Every family develops dynamics over time- based on birth order, personalities, external stressors, etc. when one of the members of the family has a chronic illness, the dynamics can be skewed in ways that can become unhealthy in the long run in order to operate in the immediate.
Samuel is doing better overall than he’s ever done. We’ve had rough days, days that stir up latent anxieties simmering below the surface that come hurdling into our throats when his mood or behavior tastes familiar, and we recall older days when the behavior was so unpredictable that none of us felt truly safe in our own home. But as a whole, he’s doing so well. I force myself to remember some of the darker days to contrast how well he’s doing now- but the dynamics, the structure of the family, the codependent tendencies linger- and pushing back against what has been our norm for so many years is a daunting task.
For many years, life in our home was survival in a war zone. He was imprisoned in his illness and the rest of us became collateral damage by default. My younger children learned to both revere and fear him- never sure which mood would surface and if they might become caught in the crossfire. When he wasn’t stable- not properly diagnosed, nor properly medicated and treated- his behavior was often violent and aggressive. My son Asher was often the focus of his rage, and if he wasn’t, then I was. Many many days I would tell the younger three to run to my room and lock themselves in while I worked to calm the volcano of mood explosions and keep all of us safe. That kind of chaos means that simple family things such as delineation of chores and help never happened. I would create chore charts with all of the hope of a fresh spring day, and within days, the volcano erupted again, and the workload fell to me as the younger ones sequestered themselves out of the reach of aggression.
The result of living in the moment day to day for years on end means that I didn’t have practice parenting over time- I didn’t learn as I went- to delegate work load, dole out appropriate discipline, and create strong boundaries. I’ve come so very far- we all have- but I am acutely aware that my kids don’t support the running of the household at the level I believe they should. With Samuel’s stability, I’ve been able to enforce more structure and more boundaries- but as foreign as it is for them- it’s equally strange to me. I’m not used to living a life that is planned out past today’s activities- save for doctor appointments, therapies, and the occasional fun outing. I have become accustomed to making plans and having to cancel them, or asking for help around the house only to be left doing it alone as everyone hides in their rooms. I want to get better at this- I want my kids to get better at this- I know it’s my job to prepare them for life outside of my home, and when I think of all they have left to learn, sometimes I feel the crushing weight of failure. I remind myself that comparison of our family dynamic to the perceived dynamics of others is not only ridiculous, but toxic, and that we have struggles and hurdles that other families don’t have to take into account- and to remember how far we’ve come, how much better we’re getting at operating in a more healthy way- but it nags at me.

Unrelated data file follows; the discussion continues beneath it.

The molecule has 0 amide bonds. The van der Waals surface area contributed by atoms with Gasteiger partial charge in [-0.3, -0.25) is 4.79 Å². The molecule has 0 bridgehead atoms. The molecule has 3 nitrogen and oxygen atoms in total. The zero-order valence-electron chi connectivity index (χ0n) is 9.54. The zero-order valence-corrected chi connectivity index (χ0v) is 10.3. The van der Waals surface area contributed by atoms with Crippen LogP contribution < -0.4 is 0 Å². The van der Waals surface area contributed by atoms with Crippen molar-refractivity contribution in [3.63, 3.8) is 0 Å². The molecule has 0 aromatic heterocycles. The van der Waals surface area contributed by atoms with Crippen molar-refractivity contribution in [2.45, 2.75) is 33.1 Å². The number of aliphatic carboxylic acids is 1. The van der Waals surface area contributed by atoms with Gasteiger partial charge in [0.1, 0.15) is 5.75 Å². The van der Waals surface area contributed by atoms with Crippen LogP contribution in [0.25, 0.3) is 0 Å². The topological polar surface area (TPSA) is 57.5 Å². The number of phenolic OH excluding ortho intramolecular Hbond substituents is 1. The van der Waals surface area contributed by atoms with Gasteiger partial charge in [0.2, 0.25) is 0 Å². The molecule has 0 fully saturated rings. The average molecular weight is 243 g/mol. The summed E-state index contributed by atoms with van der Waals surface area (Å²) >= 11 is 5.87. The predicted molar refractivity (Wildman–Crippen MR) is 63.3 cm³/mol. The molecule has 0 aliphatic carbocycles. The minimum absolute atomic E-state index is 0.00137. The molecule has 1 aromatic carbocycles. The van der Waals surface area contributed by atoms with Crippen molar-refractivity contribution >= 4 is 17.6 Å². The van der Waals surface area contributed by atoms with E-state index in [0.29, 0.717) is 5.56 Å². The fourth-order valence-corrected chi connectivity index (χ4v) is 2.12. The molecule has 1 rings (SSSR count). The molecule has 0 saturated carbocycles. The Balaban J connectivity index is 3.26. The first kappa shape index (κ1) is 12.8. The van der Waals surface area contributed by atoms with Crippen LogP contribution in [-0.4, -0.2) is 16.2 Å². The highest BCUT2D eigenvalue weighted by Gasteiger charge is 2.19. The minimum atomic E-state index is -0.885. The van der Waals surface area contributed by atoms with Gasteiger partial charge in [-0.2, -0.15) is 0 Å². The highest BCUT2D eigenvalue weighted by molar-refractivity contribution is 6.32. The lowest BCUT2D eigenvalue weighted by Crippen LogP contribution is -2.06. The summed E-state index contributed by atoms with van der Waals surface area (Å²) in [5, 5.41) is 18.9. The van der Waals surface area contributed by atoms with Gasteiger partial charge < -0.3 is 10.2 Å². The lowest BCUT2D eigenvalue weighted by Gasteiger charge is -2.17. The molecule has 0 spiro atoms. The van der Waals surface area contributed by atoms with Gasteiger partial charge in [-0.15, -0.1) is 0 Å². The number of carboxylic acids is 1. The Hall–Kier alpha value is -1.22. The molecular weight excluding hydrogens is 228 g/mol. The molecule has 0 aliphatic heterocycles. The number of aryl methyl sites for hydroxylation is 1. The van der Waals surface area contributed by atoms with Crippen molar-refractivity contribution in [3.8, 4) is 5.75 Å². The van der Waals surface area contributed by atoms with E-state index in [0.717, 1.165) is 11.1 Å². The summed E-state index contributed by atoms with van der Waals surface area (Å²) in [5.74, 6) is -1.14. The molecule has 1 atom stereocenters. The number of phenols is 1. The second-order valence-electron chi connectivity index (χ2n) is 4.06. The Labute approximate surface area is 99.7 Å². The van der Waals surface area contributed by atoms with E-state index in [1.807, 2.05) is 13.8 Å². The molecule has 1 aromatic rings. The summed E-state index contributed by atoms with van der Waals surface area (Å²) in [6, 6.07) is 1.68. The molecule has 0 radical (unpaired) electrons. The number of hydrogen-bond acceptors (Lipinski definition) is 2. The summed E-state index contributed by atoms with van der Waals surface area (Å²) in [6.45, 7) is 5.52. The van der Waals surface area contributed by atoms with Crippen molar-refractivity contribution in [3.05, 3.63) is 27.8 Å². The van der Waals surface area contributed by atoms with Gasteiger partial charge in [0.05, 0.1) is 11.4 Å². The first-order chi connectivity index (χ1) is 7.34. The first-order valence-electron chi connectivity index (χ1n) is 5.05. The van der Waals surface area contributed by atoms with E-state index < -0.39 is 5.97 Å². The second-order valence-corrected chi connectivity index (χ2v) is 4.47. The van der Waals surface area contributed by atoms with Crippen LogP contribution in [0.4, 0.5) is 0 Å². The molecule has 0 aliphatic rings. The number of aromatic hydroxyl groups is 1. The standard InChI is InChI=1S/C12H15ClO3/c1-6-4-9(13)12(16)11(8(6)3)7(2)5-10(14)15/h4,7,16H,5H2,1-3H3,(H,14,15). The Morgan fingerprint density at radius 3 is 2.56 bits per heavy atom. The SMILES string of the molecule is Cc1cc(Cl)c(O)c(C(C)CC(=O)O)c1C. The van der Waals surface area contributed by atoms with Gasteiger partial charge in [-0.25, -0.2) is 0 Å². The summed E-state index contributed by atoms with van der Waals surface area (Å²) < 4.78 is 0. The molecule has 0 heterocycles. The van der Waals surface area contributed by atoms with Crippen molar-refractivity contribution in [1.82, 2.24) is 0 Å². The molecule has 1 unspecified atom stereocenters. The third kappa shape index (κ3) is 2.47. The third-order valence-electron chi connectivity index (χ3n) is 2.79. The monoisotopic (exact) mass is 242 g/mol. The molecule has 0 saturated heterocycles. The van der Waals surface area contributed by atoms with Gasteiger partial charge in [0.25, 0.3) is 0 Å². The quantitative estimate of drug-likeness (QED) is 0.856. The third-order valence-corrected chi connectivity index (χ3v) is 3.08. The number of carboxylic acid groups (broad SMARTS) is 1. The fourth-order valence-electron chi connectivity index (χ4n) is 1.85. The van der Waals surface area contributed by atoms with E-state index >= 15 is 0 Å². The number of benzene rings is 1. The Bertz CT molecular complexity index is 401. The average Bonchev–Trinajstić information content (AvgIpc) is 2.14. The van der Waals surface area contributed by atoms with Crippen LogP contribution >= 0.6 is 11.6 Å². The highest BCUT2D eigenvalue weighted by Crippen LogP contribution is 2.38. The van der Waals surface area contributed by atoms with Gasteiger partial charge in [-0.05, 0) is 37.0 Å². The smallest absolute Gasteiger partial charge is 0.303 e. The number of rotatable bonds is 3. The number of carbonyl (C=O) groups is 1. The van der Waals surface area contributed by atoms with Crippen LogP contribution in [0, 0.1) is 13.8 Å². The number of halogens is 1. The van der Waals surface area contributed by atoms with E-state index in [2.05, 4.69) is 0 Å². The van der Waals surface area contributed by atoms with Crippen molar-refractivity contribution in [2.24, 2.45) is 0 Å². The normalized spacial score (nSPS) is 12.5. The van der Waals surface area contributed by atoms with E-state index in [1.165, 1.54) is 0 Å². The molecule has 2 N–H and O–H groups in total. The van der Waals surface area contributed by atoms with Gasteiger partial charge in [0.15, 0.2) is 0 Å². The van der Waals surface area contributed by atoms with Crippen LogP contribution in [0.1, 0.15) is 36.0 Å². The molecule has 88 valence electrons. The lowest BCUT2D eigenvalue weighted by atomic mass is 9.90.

I wonder when Asher will need therapy for feeling as though I didn’t protect him the way he needed me to, or when Tucker will finally express that he feels that Samuel gets the most attention, or when Ivy will get angry at me for being exhausted at times when she wants my energetic attention. The reality is that we all fail our kids somehow- often in ways we aren’t aware of- needs they have that they are unable to express that aren’t met and create wounds- life is like that for all of us… so I try and talk to them- to let them know I’m aware of these dynamics, and aware that I haven’t done it all ‘right’, or even to their expectations- that I see their hurt and fear, and that I’ve shared the same hurt for them, to acknowledge that life with a chronically ill sibling feels so unfair- and that it can be confusing to both adore and fear the same person. My prayer is that those conversations will go down deep and work as an inoculation against bitterness or anger festering inside of their souls. I want to believe that the struggles we’ve endured will create strong character and incredible compassion- but I’d be lying if I said I wasn’t worried at times.
I think that this is an issue for all families with a chronically ill family member. It changes everyone. It alters the fabric of life for everyone woven into the unit. I have no answers other than to encourage those of you in the same place we find ourselves to talk and talk and talk. To choose to call out the pain and injustice and hurt- and give it a place to sit- without judgment, fear, or defensiveness. It’s hard, it sucks, it’s easier in the moment to avoid those conversations; but somehow, I believe that the ache of the conversations today is far easier than a lifelong sentence of bitterness and a fractured family. If you find yourself here- know that you’re not alone, you’re not crazy, and doing the best you can is the best you can. <3